Friday, June 29, 2012

Florence and the fleur-de-lis

HJ: During our three trips to Florence, I frequently noticed a floral symbol all throughout public places and art. I learned that it was called the fleur-de-lis, and is the symbol of Florence. I was particularly interested in the fleur-de-lis because it is modeled after the iris, which is my favorite flower. In the DFW area where I grew up, German irises are a perennial, blooming in mid-spring with some rebloomers sending up flowers again in late summer/early fall. When we first came to Castiglion Fiorentino, there were a few pots with blooming German irises in them, which surprised me because the irises back home had been dead for over a month when we left in May.  Sadly, they died within a week of our being here, but I enjoyed them during the short span of time they were still alive.
There are two main types of iris used in the landscape and floral industries, Dutch (Iris x hollandica) and German (Iris x germanica) irises. Dutch irises are primarily used in the floral industry because they have a longer shelf life after being cut and processed. German irises wilt a day or so after being cut, and so aren’t valued in the floral industry, but they make great perennial landscape plants in areas they receive their minimal chilling requirement and will continue blooming for weeks at a time in the spring. I love them in part because of their unusual shape, but also because they are one of the only flowers that naturally occur in all colors of the rainbow. Blue flowers are relatively rare in nature, and irises come in multiple shades of blue along with all other colors. They are resilient, and can withstand being transplanted multiple times, as I learned when my mother would dig up the plants she had since childhood and bring them with us every time we moved. The irises I grew up with also were able to withstand both the drought and heat common to Texas and the attentiveness of my mother, equally formidable foes to the plants in my household.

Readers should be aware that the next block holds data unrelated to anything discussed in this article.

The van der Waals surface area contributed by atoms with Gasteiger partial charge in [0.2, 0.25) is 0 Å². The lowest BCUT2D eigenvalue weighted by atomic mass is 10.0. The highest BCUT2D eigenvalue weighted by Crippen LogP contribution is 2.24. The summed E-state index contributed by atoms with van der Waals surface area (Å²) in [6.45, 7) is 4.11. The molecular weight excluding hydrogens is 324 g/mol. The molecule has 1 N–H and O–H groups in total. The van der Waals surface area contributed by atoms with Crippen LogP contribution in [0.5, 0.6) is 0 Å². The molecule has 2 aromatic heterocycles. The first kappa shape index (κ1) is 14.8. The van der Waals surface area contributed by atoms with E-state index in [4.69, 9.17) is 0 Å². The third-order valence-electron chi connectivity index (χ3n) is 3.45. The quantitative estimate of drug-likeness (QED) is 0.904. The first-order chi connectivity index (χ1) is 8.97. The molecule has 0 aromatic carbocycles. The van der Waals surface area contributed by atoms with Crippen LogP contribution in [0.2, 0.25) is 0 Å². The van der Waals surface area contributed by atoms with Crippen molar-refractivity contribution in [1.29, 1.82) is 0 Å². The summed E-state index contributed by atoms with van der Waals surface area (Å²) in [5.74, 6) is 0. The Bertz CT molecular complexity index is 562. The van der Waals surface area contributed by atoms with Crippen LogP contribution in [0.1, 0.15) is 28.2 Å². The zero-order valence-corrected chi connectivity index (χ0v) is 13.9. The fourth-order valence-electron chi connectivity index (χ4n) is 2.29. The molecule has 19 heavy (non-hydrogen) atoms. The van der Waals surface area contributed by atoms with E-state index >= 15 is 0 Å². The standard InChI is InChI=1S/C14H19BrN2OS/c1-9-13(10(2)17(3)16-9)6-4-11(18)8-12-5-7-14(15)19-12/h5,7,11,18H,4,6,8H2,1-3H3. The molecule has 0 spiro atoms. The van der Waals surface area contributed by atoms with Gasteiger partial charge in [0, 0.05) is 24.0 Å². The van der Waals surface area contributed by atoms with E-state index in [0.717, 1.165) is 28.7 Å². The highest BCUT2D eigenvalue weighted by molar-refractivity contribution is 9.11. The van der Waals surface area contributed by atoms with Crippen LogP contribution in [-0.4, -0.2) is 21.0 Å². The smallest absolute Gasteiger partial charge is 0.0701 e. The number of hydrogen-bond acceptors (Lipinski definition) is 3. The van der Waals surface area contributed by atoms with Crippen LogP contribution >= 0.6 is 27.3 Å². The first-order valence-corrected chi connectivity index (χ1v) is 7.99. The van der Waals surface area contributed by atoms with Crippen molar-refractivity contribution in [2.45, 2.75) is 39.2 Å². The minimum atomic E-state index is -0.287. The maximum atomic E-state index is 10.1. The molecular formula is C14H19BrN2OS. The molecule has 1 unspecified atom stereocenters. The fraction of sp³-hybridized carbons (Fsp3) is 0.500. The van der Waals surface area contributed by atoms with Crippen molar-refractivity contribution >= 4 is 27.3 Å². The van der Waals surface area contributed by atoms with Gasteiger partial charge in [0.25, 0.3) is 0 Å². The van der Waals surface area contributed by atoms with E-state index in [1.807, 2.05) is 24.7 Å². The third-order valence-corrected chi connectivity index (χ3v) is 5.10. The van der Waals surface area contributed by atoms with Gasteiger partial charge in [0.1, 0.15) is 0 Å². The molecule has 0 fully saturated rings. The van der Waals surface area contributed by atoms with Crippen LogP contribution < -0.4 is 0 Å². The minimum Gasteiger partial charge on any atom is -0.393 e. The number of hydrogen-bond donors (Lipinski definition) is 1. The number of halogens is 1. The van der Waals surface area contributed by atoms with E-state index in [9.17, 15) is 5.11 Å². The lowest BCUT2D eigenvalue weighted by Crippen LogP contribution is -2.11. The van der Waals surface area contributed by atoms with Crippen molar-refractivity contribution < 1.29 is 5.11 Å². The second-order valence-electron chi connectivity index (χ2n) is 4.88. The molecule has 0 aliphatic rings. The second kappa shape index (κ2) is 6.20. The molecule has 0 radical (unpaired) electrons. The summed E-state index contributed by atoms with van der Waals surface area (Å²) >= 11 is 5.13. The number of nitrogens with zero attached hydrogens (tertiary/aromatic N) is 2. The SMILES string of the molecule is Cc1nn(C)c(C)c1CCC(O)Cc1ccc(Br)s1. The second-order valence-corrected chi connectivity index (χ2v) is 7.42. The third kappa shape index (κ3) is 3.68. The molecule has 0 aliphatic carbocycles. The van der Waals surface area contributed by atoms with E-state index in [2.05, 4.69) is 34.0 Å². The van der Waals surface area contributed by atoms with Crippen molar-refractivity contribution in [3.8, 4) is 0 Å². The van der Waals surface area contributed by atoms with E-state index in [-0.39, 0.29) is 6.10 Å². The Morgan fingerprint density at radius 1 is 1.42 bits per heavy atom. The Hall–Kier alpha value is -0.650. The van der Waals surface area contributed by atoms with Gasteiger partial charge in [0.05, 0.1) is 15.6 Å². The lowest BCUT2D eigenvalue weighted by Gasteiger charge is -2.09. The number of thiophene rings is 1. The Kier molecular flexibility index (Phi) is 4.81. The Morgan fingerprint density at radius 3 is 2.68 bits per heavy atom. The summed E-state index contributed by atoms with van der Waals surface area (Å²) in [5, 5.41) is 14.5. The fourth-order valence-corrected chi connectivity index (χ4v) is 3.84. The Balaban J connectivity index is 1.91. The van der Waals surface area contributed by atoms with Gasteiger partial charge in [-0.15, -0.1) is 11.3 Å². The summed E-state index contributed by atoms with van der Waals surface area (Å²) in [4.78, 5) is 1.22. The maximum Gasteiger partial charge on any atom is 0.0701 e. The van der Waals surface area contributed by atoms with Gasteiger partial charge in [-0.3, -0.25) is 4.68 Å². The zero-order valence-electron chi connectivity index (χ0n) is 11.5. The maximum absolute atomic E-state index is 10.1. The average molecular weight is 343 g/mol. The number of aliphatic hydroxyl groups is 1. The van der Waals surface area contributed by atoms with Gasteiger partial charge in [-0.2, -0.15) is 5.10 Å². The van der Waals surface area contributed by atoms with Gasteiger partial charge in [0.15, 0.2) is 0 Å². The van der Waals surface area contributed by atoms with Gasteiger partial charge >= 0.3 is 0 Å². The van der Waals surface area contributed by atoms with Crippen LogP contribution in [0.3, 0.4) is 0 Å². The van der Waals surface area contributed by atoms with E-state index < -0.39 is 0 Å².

In that sense, I find the iris to be a worthy and fitting choice of a symbol for Florence, a resilient and strong city with a proud history of democracy, and extremely lucrative and stable banking industry, and conquest of surrounding areas. Although the Medicis essentially took over Florence off and on for two hundred years, the city maintained its desire for freedom and retook governmental power following the wane of Medici influence. Florentines to this day are proud of their heritage and of their impressive history, and the fleur-de-lis embodies this pride in a beautiful manner.

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